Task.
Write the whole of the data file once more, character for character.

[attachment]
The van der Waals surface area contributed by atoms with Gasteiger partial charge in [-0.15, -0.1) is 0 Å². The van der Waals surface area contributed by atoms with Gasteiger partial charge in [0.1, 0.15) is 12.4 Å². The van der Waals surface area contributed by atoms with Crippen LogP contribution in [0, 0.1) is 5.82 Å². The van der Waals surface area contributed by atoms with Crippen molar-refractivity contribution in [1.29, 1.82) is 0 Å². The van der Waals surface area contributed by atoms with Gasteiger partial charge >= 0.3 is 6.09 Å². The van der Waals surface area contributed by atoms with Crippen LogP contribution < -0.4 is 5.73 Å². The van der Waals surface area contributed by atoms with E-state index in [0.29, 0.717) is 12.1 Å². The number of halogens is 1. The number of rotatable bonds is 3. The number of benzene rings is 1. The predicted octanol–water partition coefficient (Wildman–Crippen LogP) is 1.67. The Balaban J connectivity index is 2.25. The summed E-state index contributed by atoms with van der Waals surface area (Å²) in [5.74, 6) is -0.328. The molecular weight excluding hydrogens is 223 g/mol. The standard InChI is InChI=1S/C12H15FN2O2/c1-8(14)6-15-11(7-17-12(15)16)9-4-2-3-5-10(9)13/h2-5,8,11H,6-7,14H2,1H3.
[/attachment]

The van der Waals surface area contributed by atoms with Gasteiger partial charge in [-0.15, -0.1) is 0 Å². The van der Waals surface area contributed by atoms with Gasteiger partial charge in [0.1, 0.15) is 12.4 Å². The van der Waals surface area contributed by atoms with Crippen LogP contribution in [0, 0.1) is 5.82 Å². The van der Waals surface area contributed by atoms with Crippen molar-refractivity contribution in [1.29, 1.82) is 0 Å². The van der Waals surface area contributed by atoms with Gasteiger partial charge >= 0.3 is 6.09 Å². The van der Waals surface area contributed by atoms with Crippen LogP contribution < -0.4 is 5.73 Å². The van der Waals surface area contributed by atoms with E-state index in [0.29, 0.717) is 12.1 Å². The number of halogens is 1. The number of rotatable bonds is 3. The number of benzene rings is 1. The predicted octanol–water partition coefficient (Wildman–Crippen LogP) is 1.67. The Balaban J connectivity index is 2.25. The summed E-state index contributed by atoms with van der Waals surface area (Å²) in [5.74, 6) is -0.328. The molecular weight excluding hydrogens is 223 g/mol. The standard InChI is InChI=1S/C12H15FN2O2/c1-8(14)6-15-11(7-17-12(15)16)9-4-2-3-5-10(9)13/h2-5,8,11H,6-7,14H2,1H3.